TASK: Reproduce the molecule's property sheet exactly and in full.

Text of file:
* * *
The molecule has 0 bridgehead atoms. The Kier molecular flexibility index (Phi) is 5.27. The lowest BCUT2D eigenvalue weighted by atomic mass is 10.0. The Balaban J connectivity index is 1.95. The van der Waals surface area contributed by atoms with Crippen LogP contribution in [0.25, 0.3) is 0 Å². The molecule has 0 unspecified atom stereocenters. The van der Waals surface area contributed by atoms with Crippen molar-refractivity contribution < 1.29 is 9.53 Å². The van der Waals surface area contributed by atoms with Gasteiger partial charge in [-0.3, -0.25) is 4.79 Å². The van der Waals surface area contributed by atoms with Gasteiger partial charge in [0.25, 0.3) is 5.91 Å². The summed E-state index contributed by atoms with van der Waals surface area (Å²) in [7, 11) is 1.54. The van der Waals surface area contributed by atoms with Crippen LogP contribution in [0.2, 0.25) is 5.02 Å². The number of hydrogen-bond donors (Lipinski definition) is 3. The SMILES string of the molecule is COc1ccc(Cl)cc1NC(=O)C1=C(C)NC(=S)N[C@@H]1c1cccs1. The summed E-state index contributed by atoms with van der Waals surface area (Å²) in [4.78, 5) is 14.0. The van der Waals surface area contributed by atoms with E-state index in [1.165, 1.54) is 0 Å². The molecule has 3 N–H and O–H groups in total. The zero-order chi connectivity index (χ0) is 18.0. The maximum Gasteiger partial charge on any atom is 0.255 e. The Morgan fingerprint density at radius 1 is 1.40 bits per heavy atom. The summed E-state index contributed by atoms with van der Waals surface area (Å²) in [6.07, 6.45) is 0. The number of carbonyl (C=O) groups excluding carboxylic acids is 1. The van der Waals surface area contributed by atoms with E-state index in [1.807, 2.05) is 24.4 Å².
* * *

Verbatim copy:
The molecule has 0 bridgehead atoms. The Kier molecular flexibility index (Phi) is 5.27. The lowest BCUT2D eigenvalue weighted by atomic mass is 10.0. The Balaban J connectivity index is 1.95. The van der Waals surface area contributed by atoms with Crippen LogP contribution in [0.25, 0.3) is 0 Å². The molecule has 0 unspecified atom stereocenters. The van der Waals surface area contributed by atoms with Crippen molar-refractivity contribution < 1.29 is 9.53 Å². The van der Waals surface area contributed by atoms with Gasteiger partial charge in [-0.3, -0.25) is 4.79 Å². The van der Waals surface area contributed by atoms with Gasteiger partial charge in [0.25, 0.3) is 5.91 Å². The summed E-state index contributed by atoms with van der Waals surface area (Å²) in [7, 11) is 1.54. The van der Waals surface area contributed by atoms with Crippen LogP contribution in [0.2, 0.25) is 5.02 Å². The number of hydrogen-bond donors (Lipinski definition) is 3. The SMILES string of the molecule is COc1ccc(Cl)cc1NC(=O)C1=C(C)NC(=S)N[C@@H]1c1cccs1. The summed E-state index contributed by atoms with van der Waals surface area (Å²) in [4.78, 5) is 14.0. The van der Waals surface area contributed by atoms with E-state index in [1.165, 1.54) is 0 Å². The molecule has 3 N–H and O–H groups in total. The zero-order chi connectivity index (χ0) is 18.0. The maximum Gasteiger partial charge on any atom is 0.255 e. The Morgan fingerprint density at radius 1 is 1.40 bits per heavy atom. The summed E-state index contributed by atoms with van der Waals surface area (Å²) in [6.07, 6.45) is 0. The number of carbonyl (C=O) groups excluding carboxylic acids is 1. The van der Waals surface area contributed by atoms with E-state index in [1.807, 2.05) is 24.4 Å².